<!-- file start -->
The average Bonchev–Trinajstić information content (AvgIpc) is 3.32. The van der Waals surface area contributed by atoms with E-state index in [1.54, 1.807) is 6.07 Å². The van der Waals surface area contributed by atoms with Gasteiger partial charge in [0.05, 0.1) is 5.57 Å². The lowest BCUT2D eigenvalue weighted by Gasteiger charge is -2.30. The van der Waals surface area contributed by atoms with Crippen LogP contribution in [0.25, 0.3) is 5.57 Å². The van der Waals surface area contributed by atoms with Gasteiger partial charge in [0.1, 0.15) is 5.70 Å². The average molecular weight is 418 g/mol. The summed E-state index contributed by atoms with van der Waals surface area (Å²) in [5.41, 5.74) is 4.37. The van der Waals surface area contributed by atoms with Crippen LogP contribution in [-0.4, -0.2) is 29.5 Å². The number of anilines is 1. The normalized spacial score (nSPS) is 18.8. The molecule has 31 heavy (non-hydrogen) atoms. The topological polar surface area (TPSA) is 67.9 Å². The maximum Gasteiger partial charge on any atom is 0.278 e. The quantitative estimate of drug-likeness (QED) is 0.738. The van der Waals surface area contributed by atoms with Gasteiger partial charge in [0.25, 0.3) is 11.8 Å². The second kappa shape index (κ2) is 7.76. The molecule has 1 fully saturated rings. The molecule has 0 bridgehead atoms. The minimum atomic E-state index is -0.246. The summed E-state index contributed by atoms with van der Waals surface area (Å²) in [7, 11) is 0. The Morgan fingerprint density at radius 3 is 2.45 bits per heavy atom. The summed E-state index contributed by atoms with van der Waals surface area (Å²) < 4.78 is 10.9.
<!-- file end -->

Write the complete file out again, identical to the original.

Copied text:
The average Bonchev–Trinajstić information content (AvgIpc) is 3.32. The van der Waals surface area contributed by atoms with E-state index in [1.54, 1.807) is 6.07 Å². The van der Waals surface area contributed by atoms with Gasteiger partial charge in [0.05, 0.1) is 5.57 Å². The lowest BCUT2D eigenvalue weighted by Gasteiger charge is -2.30. The van der Waals surface area contributed by atoms with Crippen LogP contribution in [0.25, 0.3) is 5.57 Å². The van der Waals surface area contributed by atoms with Gasteiger partial charge in [0.1, 0.15) is 5.70 Å². The average molecular weight is 418 g/mol. The summed E-state index contributed by atoms with van der Waals surface area (Å²) in [5.41, 5.74) is 4.37. The van der Waals surface area contributed by atoms with Crippen LogP contribution in [-0.4, -0.2) is 29.5 Å². The number of anilines is 1. The normalized spacial score (nSPS) is 18.8. The molecule has 31 heavy (non-hydrogen) atoms. The topological polar surface area (TPSA) is 67.9 Å². The maximum Gasteiger partial charge on any atom is 0.278 e. The quantitative estimate of drug-likeness (QED) is 0.738. The van der Waals surface area contributed by atoms with Gasteiger partial charge in [0.25, 0.3) is 11.8 Å². The second kappa shape index (κ2) is 7.76. The molecule has 1 fully saturated rings. The molecule has 0 bridgehead atoms. The minimum atomic E-state index is -0.246. The summed E-state index contributed by atoms with van der Waals surface area (Å²) in [7, 11) is 0. The Morgan fingerprint density at radius 3 is 2.45 bits per heavy atom. The summed E-state index contributed by atoms with van der Waals surface area (Å²) < 4.78 is 10.9.